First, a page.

(c) 2013, Bloomberg News.
(c) 2013, Bloomberg News.
PARIS — Renault, France's second-largest automaker, announced Chief Operating Officer Carlos Tavares will step down from his post two weeks after publicly saying that he would like to run General Motors or Ford.
Tavares, 55, is leaving "to pursue other personal projects," the Boulogne-Billancourt, France-based company said in an emailed statement. Chief Executive Officer Carlos Ghosn, 59, "will temporarily carry out the duties" of COO, Renault said.
Tavares said in a Bloomberg interview published Aug. 14 that Ghosn planned to stay at Renault for the foreseeable future and therefore was interested in running GM or Ford instead. Raluca Barb, a Renault spokeswoman, said a replacement hasn't been chosen.
Tavares was appointed to the post two years ago after former COO Patrick Pelata had to resign over a botched spy scandal in which three senior managers were wrongfully dismissed. Tavares joined Renault more than 30 years ago as a test-driving engineer and moved up through the ranks to eventually run the North American operations of Nissan, Renault's alliance partner.
"I read he was offering himself publicly to other companies, so it's not a big surprise," said Juergen Pieper, an analyst at Bankhaus Metzler. "It shows they have a very strong CEO personality. It's very difficult for other executives to get along with a strong CEO."
The stock has gained 34 percent this year, valuing the French carmaker at 16.1 billion euros ($21.3 billion).
Under Tavares, Renault reported unexpected growth in first- half profit as labor-cost reductions and higher vehicle prices more than offset an industrywide slump in European deliveries.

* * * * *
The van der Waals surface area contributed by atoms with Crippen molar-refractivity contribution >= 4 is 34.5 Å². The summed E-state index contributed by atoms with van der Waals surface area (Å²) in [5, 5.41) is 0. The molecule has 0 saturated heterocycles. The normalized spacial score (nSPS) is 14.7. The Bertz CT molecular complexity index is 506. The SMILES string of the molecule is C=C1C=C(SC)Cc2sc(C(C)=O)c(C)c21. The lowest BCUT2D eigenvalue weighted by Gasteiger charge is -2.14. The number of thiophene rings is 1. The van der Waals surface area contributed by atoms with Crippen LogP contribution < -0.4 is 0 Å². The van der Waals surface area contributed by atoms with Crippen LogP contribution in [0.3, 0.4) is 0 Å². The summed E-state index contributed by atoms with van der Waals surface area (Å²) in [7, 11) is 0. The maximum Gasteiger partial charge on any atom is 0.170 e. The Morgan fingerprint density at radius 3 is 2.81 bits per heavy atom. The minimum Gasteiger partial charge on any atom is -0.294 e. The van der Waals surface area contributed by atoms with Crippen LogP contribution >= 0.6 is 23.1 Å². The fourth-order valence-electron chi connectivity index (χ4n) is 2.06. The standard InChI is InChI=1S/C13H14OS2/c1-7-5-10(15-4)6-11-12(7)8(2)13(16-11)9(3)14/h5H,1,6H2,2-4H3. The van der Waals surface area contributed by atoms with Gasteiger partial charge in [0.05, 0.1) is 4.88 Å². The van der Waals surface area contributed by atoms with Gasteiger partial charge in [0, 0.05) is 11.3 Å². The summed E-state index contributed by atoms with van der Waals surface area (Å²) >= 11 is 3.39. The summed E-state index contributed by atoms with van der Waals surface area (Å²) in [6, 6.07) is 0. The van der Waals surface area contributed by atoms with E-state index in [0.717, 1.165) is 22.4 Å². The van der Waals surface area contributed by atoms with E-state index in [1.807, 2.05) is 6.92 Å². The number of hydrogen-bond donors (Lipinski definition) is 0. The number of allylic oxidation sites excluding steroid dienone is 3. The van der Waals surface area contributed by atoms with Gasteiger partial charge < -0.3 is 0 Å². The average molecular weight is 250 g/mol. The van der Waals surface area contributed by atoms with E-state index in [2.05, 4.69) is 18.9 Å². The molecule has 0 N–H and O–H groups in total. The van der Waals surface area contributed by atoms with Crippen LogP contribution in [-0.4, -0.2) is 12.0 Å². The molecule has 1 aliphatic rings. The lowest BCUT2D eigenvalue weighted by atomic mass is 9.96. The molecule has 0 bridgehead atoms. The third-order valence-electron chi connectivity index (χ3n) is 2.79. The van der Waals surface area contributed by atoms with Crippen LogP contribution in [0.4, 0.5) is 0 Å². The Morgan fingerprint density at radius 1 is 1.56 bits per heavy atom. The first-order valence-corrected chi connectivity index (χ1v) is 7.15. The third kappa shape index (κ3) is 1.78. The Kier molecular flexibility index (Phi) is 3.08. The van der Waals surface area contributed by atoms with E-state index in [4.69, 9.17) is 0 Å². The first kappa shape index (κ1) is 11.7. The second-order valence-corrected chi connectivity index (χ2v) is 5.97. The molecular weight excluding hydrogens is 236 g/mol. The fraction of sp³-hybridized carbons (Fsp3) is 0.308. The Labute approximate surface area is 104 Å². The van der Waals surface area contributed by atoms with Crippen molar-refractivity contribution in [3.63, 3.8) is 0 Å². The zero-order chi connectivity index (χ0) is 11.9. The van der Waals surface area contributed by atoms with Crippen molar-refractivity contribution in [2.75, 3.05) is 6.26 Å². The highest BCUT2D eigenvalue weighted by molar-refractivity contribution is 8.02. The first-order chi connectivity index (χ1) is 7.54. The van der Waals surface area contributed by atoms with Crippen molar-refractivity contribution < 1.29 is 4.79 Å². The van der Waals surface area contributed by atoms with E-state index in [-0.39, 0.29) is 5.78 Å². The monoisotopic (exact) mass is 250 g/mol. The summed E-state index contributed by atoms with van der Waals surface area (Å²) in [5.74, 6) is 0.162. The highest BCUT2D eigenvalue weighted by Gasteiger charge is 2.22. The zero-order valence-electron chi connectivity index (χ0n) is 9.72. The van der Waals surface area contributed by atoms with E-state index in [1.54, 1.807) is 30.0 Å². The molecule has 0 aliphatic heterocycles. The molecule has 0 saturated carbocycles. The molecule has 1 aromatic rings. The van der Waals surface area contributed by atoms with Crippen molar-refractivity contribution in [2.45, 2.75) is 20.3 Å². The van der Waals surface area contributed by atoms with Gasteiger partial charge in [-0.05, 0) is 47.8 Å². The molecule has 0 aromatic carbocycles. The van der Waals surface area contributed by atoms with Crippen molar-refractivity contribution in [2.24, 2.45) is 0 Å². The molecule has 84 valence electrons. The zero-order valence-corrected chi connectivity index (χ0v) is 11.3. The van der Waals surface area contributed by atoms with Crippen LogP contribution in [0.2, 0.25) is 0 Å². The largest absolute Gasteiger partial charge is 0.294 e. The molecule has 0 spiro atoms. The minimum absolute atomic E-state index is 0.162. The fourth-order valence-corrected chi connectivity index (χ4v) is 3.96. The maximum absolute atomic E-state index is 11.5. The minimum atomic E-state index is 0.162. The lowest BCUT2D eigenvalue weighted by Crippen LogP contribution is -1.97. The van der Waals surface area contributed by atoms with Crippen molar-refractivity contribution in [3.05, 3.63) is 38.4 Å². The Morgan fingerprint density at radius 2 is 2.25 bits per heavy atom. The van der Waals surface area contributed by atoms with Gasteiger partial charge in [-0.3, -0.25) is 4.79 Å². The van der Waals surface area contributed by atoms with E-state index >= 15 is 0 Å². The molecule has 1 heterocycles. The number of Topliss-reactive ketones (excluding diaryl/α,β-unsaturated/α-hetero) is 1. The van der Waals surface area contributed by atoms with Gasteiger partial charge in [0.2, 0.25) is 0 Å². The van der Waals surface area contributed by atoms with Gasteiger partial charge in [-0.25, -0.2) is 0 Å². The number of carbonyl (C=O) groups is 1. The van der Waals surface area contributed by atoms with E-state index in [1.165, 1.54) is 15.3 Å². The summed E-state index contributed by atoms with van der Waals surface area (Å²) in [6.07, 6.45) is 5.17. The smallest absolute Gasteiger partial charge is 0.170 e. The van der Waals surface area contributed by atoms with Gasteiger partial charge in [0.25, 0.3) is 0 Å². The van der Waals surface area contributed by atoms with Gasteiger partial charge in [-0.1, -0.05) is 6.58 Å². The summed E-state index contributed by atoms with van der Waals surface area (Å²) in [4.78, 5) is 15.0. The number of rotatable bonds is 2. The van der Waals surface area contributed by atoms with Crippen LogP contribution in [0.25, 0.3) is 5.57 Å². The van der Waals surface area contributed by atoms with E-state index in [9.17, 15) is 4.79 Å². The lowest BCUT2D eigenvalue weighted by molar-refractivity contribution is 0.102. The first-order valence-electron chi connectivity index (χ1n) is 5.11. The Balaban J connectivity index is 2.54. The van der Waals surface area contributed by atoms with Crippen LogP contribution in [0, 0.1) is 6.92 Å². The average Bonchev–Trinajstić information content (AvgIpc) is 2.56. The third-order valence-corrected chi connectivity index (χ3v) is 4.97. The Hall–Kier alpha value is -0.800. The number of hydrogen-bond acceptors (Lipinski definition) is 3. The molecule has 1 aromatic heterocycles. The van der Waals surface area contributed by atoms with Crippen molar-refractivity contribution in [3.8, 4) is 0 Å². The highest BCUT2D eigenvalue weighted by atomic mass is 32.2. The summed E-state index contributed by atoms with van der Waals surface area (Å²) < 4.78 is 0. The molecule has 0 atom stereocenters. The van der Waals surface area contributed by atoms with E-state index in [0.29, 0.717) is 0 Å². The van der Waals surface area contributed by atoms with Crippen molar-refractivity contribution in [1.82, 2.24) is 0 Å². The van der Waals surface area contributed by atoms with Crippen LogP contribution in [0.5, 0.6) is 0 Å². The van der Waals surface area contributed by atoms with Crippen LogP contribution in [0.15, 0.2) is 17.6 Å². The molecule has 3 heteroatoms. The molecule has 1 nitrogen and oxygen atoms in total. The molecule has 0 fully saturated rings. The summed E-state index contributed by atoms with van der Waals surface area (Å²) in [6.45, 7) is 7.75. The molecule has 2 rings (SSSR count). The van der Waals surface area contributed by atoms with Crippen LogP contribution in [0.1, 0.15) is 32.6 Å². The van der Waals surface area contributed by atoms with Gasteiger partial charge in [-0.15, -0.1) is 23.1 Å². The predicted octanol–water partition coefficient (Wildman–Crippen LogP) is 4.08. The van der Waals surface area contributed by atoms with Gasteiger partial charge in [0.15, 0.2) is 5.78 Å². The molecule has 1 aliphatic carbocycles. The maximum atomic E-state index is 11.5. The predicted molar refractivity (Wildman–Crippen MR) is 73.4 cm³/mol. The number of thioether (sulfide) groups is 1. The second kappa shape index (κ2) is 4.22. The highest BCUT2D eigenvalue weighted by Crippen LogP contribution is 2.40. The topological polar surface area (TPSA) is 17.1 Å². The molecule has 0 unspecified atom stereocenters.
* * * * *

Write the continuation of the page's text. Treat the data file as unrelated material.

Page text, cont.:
Tavares said in an interview last year that he wanted to expand the Renault group's offerings by adding two upscale brands to the automaker. Renault has since announced plans to revive the Alpine sports-car marque and expand the Initiale Paris insignia into a luxury brand. Along with the namesake marque, the carmaker also own the Dacia no-frills make.
The COO was also instrumental in pushing through a deal with unions in March to cut its French workforce 17 percent and freeze wages in exchange for not closing domestic plants for three years. Renault is pushing for more sales outside Europe to reduce reliance on its home region.
"We have a big leader and he is here to stay," Tavares said in the Bloomberg interview of Ghosn. "Anyone who is passionate about the auto industry comes to a conclusion that there is a point where you have the energy and appetite for a No. 1 position."
When Tavares oversaw North America for Nissan, 43 percent owned by Renault, he helped the company earn 209 billion yen ($2.2 billion) in the region in the year ended March 2010, versus a 46.7 billion yen loss in 2009. During the downturn, he retained experienced factory hands by persuading them to work four days a week instead of five, with a 20 percent pay cut.